10 Tips for Regaining Sanity in Your Closets and Cabinets

Get a grip with organizing strategies and suitable containers — after you pare down, of course

By Laura Gaskill / Courtesy of Houzz.com

Wardrobe looking more like a “floordrobe”? Pantry so packed you can’t find a thing? Regain a sense of calm and order in your closets, from bedroom to basement, with these 10 tips for sorting your stuff. 

1. Purge first. Even the best closet organizing system in the universe can’t help if your space is full-to-bursting with stuff. Whether you are sorting your clothes closet, pantry or child’s room, begin by taking everything out and seeing what you can let go of. Don’t worry if you don’t get it perfectly edited on the first go — I find it often takes two or three (or more) passes to really make a dent in a messy closet. Just commit to sticking with this project, and you will get there eventually! 

2. Add wall hooks. Installing wall hooks in or near your closet is your first line of defense against a messy floor. Use them to quickly hang bags, scarves, necklaces, the next day’s outfit or items you have worn once and plan to wear again.

And in the kitchen, you can use wall hooks to hang market bags, dish towels and aprons.

3. Choose shoe storage you’ll actually use. Clear shoe boxes look great and stack neatly on shelves, but if you find that it’s too much trouble to put them back properly, they won’t do you much good. For an easier-to-use solution, go with open shelves, making sure to take the time to adjust the shelf height to maximize space (leave one shelf higher for boots if needed). If your closet shelves are very deep, consider having them replaced with pullout versions so that you can access items at the back.

For casual and sports shoes, you could even use a big basket on the closet floor. This strategy also works well to keep things neat in a small coat closet.

4. Stash soft items in labeled bins. Workout clothes, swimwear and cashmere sweaters are good candidates for keeping in bins. Store more frequently used pieces in bins that are waist to eye level, and items that are less frequently used (or out of season) on higher shelves.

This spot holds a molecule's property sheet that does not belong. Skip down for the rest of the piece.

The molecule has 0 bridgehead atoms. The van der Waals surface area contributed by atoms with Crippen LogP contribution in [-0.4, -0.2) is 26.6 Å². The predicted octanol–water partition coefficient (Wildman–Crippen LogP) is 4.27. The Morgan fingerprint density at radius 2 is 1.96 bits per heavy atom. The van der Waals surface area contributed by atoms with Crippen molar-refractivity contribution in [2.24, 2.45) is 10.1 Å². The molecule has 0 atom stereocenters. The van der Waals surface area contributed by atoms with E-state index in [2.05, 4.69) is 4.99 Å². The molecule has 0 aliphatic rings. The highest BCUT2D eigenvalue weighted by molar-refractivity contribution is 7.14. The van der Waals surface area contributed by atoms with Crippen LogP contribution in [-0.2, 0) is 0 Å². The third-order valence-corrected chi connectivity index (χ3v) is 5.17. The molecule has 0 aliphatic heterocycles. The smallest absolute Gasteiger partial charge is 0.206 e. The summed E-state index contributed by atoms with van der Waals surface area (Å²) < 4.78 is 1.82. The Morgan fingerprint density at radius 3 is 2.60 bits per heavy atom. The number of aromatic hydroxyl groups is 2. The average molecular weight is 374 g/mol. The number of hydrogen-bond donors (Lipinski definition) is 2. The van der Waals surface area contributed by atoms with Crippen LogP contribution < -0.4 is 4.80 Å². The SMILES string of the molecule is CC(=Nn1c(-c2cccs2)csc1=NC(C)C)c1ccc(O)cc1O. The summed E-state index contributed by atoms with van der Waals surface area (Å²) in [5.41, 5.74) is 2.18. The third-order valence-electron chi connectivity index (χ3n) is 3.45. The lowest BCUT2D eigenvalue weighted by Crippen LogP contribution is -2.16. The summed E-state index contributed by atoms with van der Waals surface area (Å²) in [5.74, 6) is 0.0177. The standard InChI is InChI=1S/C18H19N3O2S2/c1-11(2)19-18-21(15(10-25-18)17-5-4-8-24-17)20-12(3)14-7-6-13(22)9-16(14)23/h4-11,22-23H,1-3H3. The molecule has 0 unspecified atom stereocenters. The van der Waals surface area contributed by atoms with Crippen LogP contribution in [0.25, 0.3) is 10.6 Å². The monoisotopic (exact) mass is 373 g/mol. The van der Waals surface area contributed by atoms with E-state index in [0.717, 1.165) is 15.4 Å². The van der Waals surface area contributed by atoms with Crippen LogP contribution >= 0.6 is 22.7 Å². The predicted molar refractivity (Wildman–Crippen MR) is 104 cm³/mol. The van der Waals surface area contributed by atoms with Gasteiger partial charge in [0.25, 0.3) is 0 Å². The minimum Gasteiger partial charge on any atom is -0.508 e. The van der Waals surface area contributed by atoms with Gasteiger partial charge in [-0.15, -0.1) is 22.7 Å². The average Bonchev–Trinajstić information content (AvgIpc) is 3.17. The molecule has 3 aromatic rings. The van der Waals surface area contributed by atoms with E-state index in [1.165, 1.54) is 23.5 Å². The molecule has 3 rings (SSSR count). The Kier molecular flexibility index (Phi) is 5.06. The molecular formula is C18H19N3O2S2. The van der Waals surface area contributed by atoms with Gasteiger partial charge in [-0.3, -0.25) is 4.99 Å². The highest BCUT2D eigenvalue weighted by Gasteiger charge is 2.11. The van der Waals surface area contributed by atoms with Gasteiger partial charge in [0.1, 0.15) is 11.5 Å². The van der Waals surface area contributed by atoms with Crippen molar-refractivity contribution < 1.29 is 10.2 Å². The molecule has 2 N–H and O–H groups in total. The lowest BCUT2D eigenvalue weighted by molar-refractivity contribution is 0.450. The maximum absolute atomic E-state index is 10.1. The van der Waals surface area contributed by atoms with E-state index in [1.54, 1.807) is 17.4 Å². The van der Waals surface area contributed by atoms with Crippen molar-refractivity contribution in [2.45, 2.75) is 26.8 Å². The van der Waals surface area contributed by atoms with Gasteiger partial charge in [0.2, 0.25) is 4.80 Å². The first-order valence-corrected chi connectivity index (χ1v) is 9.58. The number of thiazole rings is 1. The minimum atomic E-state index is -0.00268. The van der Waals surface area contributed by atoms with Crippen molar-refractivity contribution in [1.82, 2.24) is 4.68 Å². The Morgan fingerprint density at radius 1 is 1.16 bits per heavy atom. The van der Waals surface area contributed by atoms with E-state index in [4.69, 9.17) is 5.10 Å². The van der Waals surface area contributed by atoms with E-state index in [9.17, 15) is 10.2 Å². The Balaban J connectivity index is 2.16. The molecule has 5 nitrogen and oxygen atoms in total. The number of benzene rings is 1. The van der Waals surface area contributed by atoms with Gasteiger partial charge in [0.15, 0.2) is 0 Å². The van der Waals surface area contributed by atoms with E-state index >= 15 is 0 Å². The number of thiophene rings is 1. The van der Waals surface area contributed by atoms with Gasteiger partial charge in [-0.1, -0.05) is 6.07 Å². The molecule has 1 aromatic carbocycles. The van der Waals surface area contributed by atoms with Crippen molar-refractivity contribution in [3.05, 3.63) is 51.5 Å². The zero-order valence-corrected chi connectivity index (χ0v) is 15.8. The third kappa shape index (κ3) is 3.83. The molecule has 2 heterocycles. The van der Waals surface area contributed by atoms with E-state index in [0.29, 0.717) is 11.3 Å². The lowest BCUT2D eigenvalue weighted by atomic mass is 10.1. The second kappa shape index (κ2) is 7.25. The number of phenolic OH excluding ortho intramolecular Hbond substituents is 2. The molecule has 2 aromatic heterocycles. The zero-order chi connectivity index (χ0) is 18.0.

5. Tidy up accessories with clear containers. Bags, wallets, belts and scarves can easily get lost in a big drawer. Stow these small items in clear bins instead, and place them on open shelving where you can find what you need at a glance.

6. Sort baby clothes by size. It’s amazing how fast little ones grow! If you have a new baby (or are expecting), keep track of those adorable clothes by sorting them by age, the way it’s done in clothing shops. It’s easier to grab an outfit from your next-size-up selection when the clothes are out in the open instead of packed away.

7. Stow children’s clothes in grab-and-go bins. Once kids are old enough to begin dressing themselves, consider ditching the hangers (which are harder for little hands to use) in favor of drawers or bins. My top vote goes to labeled bins (ideally labeled with a picture and words) because they can be pulled right where they’re needed and easily returned. Sort clothes by type (tops, bottoms, pajamas) or by day of the week, with one complete outfit in each bin.

8. Keep “deep” storage neat with labeled clear containers. Instead of tossing things willy-nilly into the basement or garage, take the time to pack up small items in stackable clear containers with lids, and label the contents. Your stuff will stay dust-free, and you will be able to quickly find what you’re looking for.

Textiles are better stored in cloth containers designed for this purpose, and papers should be kept in acid-free storage boxes. Save the plastic bins for toys, sports gear and other hard items.

9. Rein in snack food sprawl. Bags and packages tend to topple over, which accounts for a lot of the chaos in the pantry. Gain control by stashing snack foods and staples in lightweight open-top bins or wire baskets. And if you sort the contents by type or theme (salty snacks, breakfast items, baking ingredients), it’s easier to see at a glance when you’re running low on an essential item.

10. Store condiments on a lazy Susan. Trying to navigate through a maze of bottles, jars and cans to reach something at the back of your pantry is a recipe for disaster. A Lazy Susan or two can solve this problem by allowing you to rotate pantry contents with a flick of the wrist.